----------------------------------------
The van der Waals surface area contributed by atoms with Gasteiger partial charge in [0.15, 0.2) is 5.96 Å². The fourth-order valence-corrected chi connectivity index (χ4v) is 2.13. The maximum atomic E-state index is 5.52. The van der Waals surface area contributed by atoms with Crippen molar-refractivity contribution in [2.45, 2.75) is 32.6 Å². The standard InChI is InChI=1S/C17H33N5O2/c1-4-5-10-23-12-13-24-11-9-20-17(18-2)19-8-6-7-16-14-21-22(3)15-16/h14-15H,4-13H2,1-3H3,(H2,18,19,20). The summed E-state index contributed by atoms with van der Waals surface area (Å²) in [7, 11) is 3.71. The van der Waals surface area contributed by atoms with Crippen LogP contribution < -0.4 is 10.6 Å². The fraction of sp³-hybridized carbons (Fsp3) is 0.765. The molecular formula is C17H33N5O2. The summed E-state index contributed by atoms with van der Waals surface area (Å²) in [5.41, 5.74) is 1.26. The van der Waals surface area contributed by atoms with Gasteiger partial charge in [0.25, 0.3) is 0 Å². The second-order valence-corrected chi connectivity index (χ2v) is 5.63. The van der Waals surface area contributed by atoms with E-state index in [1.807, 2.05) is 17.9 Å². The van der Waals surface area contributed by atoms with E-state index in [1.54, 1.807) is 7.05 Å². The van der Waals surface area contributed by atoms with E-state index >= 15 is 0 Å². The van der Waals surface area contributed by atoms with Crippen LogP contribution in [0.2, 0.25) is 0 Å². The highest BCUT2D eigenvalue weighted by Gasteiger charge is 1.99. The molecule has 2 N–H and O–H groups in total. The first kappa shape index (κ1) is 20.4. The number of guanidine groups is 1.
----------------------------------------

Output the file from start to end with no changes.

The van der Waals surface area contributed by atoms with Gasteiger partial charge in [0.15, 0.2) is 5.96 Å². The fourth-order valence-corrected chi connectivity index (χ4v) is 2.13. The maximum atomic E-state index is 5.52. The van der Waals surface area contributed by atoms with Crippen molar-refractivity contribution in [2.45, 2.75) is 32.6 Å². The standard InChI is InChI=1S/C17H33N5O2/c1-4-5-10-23-12-13-24-11-9-20-17(18-2)19-8-6-7-16-14-21-22(3)15-16/h14-15H,4-13H2,1-3H3,(H2,18,19,20). The summed E-state index contributed by atoms with van der Waals surface area (Å²) in [7, 11) is 3.71. The van der Waals surface area contributed by atoms with Crippen LogP contribution < -0.4 is 10.6 Å². The fraction of sp³-hybridized carbons (Fsp3) is 0.765. The molecular formula is C17H33N5O2. The summed E-state index contributed by atoms with van der Waals surface area (Å²) in [5.41, 5.74) is 1.26. The van der Waals surface area contributed by atoms with Gasteiger partial charge in [0.25, 0.3) is 0 Å². The second-order valence-corrected chi connectivity index (χ2v) is 5.63. The van der Waals surface area contributed by atoms with E-state index in [1.807, 2.05) is 17.9 Å². The van der Waals surface area contributed by atoms with E-state index in [1.54, 1.807) is 7.05 Å². The van der Waals surface area contributed by atoms with E-state index >= 15 is 0 Å². The van der Waals surface area contributed by atoms with Crippen LogP contribution in [0.2, 0.25) is 0 Å². The highest BCUT2D eigenvalue weighted by Gasteiger charge is 1.99. The molecule has 2 N–H and O–H groups in total. The first kappa shape index (κ1) is 20.4. The number of guanidine groups is 1.